Eat your vegetables, and change your life
Sandra, 9, was always an active kid. She loves gymnastics, ice skating, participates in Girls on the Run and enjoys playing outside. When her mom, Janet, was pregnant with Sandra’s little sister last year, finding the time to be active became a challenge. Janet didn’t feel well throughout her pregnancy, which made taking Sandra to her scheduled activities all but impossible.
Earlier this year, Janet took Sandra in for her annual physical, and the doctor found that Sandra had gained ten pounds in nine months because of decreased physical activity. Dr. Cathy Joyce suggested that Janet enroll Sandra in the Healthy Active Living Program at Advocate Children’s Hospital in Park Ridge to help Sandra and her family gain new, healthier eating habits and create a plan for incorporating more exercise into their daily lives. The Healthy Active Living Program focuses on behavior change and teaching families to follow the 5-2-1-0 model every day, which includes eating five servings of fruits and vegetables, engaging in less than two hours of screen time, participating in one hour or more of physical activity and having zero sugar-sweetened drinks and water instead. The program also teaches families about proper portion sizes, mindful eating, emotional eating and avoiding distracted eating.
“Our emphasis is on healthy habits and behaviors, and how to encourage families to adopt a healthier and active lifestyle,” says Dr. Matthew Smiley, a pediatrician and medical director of the Healthy Active Living Program in Park Ridge. “Most importantly, we focus more on behaviors than ‘weight’. We promote having a positive body image and high self-esteem, regardless of your weight status.”
At their first appointment with Dr. Smiley, he talked to Sandra and her mom about healthy eating habits. He showed them a portion plate that laid out how much of their breakfast, lunch and dinner should consist of fruits, vegetables, healthy fats, whole grains and protein. The plate opened the family up to a whole new way of approaching eating and preparing food.
“I didn’t grow up knowing about portions and needing a variety of fruits and vegetables,” says Janet. “Now we use the plate for dinner every night to make sure we’re eating well.”
Sandra has always loved eating her mom’s vegetable soup, and since beginning the Healthy Active Living Program, she now also enjoys fish, turkey and different soup broths. Her favorite vegetables are carrots and broccoli, and she’s partial to apples and strawberries. She also loves when her parents make Pozole and add carrots, corn, spinach and avocado to this dish.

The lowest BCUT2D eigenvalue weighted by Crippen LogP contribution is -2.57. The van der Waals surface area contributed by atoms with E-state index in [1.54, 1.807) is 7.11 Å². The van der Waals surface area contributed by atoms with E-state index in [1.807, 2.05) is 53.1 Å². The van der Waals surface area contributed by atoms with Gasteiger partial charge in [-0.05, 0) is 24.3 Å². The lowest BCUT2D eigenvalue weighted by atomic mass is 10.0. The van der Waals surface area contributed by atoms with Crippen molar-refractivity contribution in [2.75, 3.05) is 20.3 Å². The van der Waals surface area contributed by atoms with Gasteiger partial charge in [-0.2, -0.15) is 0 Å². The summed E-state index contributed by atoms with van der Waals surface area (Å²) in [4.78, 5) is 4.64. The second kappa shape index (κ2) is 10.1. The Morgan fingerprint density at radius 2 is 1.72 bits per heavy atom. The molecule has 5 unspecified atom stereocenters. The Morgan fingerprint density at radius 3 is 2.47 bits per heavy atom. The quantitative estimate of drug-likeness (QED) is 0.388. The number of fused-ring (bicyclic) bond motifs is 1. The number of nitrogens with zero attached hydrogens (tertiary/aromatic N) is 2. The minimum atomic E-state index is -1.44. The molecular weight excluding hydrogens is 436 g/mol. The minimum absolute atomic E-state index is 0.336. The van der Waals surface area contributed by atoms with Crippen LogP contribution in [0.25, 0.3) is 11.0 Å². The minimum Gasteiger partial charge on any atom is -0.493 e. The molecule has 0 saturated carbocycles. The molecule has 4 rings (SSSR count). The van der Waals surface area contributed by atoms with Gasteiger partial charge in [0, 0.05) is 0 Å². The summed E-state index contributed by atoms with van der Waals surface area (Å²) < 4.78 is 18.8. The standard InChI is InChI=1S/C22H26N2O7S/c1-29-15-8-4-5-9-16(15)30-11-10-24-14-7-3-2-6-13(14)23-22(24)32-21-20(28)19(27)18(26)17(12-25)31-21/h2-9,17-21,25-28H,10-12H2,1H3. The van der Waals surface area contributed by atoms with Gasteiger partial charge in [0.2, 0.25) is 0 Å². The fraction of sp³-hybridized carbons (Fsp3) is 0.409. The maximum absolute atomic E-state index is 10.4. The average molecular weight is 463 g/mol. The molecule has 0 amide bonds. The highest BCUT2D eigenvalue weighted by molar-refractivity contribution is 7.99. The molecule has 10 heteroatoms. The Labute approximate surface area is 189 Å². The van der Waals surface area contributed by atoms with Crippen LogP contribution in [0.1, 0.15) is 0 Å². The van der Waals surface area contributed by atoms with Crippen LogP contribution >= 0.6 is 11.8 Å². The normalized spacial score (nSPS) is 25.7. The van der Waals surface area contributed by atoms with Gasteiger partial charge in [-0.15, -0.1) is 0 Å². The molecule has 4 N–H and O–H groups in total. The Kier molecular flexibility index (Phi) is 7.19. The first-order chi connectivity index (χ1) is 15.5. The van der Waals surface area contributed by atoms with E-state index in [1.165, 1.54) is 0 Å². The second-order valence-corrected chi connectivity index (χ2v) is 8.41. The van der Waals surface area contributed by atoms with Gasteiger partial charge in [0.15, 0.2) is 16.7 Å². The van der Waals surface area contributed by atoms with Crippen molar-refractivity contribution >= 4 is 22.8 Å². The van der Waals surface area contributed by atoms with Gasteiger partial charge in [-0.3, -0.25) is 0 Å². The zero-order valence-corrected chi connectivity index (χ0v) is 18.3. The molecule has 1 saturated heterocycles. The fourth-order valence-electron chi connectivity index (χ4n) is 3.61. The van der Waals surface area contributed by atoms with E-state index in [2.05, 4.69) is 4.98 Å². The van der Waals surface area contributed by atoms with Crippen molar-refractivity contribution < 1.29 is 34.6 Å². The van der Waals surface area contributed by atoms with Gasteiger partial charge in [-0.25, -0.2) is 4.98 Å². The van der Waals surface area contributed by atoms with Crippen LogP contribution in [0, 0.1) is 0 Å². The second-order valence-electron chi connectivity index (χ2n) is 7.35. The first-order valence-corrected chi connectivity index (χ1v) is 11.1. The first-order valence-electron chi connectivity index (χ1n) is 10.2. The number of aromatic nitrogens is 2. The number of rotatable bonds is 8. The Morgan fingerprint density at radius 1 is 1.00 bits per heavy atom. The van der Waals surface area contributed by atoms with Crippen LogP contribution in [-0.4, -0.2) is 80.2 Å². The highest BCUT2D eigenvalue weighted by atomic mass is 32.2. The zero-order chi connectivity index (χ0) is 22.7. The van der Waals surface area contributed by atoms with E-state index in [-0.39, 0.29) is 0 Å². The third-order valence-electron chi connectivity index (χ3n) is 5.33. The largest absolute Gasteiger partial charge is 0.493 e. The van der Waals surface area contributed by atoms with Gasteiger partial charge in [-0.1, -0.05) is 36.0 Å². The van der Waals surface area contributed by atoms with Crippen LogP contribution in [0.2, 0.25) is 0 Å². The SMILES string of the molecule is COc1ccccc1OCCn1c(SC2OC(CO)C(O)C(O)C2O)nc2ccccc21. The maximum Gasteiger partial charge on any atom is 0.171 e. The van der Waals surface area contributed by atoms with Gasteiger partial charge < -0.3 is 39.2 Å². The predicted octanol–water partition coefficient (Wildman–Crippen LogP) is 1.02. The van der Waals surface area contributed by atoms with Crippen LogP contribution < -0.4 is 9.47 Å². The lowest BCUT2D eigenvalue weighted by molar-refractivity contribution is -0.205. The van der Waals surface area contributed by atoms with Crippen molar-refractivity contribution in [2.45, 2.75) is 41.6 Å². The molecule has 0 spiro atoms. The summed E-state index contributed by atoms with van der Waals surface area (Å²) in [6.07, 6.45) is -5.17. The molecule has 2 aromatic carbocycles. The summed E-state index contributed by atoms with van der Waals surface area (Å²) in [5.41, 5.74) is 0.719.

Since participating in the program, Janet has lost 12 pounds, and Sandra has lost weight, as well. While weight loss is a goal of the program, Sandra’s biggest takeaways from her time with Dr. Smiley and the nutritionists and counselors involved in Healthy Active Living have nothing to do with the numbers on the scale.
“It’s not about losing weight and being skinny. It’s about feeling better and being healthy,” says Sandra, who hopes to pass on her newfound knowledge about nutrition and exercise to her dad and little sister so the whole family can be healthy.
Janet is pleased with the positive changes the family has put in place. They now add vegetables to every meal, and Sandra is back on track with her exercise routine. She’s returned to gymnastics, took up ice skating and will participate in her second 5k with Girls on the Run later this year. Sandra says her little sister also keeps the family active. At nine months old, she’s already walking and beginning to run around. While Sandra didn’t feel unhealthy before her mom’s pregnancy, she feels much better today.
“Now that we’re living this healthier lifestyle, I feel like I can be stronger than the person I was before my mom was pregnant,” says Sandra.
About the Author
Colette A. Harris, health enews contributor, is the public affairs and marketing coordinator at Advocate Lutheran General Hospital in Park Ridge, Il. She holds a Master of Science degree in journalism from Northwestern’s Medill School of Journalism and has nearly a decade of experience writing about health and wellness, which are her passions. When she’s not writing, you can find her practicing yoga, cooking, reading, or traveling.